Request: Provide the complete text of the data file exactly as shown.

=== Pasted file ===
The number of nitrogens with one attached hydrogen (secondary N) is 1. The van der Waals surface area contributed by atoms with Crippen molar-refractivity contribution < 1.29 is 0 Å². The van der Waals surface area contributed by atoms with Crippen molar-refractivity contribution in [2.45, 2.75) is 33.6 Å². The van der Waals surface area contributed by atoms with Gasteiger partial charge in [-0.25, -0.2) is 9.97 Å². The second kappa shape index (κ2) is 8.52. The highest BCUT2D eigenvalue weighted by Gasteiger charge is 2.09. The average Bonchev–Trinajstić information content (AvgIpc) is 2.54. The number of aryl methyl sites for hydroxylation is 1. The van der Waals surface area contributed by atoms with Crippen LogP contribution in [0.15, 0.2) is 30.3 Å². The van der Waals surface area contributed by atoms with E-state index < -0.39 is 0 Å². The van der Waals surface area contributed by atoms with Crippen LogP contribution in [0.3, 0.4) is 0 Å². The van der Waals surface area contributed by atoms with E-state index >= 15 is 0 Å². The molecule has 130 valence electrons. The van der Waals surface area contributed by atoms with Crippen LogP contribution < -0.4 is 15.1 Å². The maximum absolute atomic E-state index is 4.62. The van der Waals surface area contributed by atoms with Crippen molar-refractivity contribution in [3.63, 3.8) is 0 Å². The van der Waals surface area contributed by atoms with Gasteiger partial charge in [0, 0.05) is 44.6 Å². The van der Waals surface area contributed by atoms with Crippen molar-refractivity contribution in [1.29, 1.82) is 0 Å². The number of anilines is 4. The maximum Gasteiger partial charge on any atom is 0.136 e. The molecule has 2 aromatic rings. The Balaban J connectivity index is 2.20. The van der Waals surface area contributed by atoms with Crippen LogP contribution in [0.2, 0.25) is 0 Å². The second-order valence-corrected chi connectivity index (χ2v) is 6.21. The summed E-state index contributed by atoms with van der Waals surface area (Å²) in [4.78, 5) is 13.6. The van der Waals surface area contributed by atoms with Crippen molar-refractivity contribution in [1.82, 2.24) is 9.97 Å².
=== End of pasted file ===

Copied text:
The number of nitrogens with one attached hydrogen (secondary N) is 1. The van der Waals surface area contributed by atoms with Crippen molar-refractivity contribution < 1.29 is 0 Å². The van der Waals surface area contributed by atoms with Crippen molar-refractivity contribution in [2.45, 2.75) is 33.6 Å². The van der Waals surface area contributed by atoms with Gasteiger partial charge in [-0.25, -0.2) is 9.97 Å². The second kappa shape index (κ2) is 8.52. The highest BCUT2D eigenvalue weighted by Gasteiger charge is 2.09. The average Bonchev–Trinajstić information content (AvgIpc) is 2.54. The number of aryl methyl sites for hydroxylation is 1. The van der Waals surface area contributed by atoms with Crippen LogP contribution in [0.15, 0.2) is 30.3 Å². The van der Waals surface area contributed by atoms with E-state index < -0.39 is 0 Å². The van der Waals surface area contributed by atoms with Crippen LogP contribution in [0.3, 0.4) is 0 Å². The van der Waals surface area contributed by atoms with E-state index >= 15 is 0 Å². The molecule has 130 valence electrons. The van der Waals surface area contributed by atoms with Crippen LogP contribution < -0.4 is 15.1 Å². The maximum absolute atomic E-state index is 4.62. The van der Waals surface area contributed by atoms with Crippen molar-refractivity contribution in [3.63, 3.8) is 0 Å². The van der Waals surface area contributed by atoms with Gasteiger partial charge in [0, 0.05) is 44.6 Å². The van der Waals surface area contributed by atoms with Crippen molar-refractivity contribution in [1.29, 1.82) is 0 Å². The number of anilines is 4. The maximum Gasteiger partial charge on any atom is 0.136 e. The molecule has 2 aromatic rings. The Balaban J connectivity index is 2.20. The van der Waals surface area contributed by atoms with Crippen LogP contribution in [0.2, 0.25) is 0 Å². The second-order valence-corrected chi connectivity index (χ2v) is 6.21. The summed E-state index contributed by atoms with van der Waals surface area (Å²) in [4.78, 5) is 13.6. The van der Waals surface area contributed by atoms with Crippen molar-refractivity contribution in [1.82, 2.24) is 9.97 Å².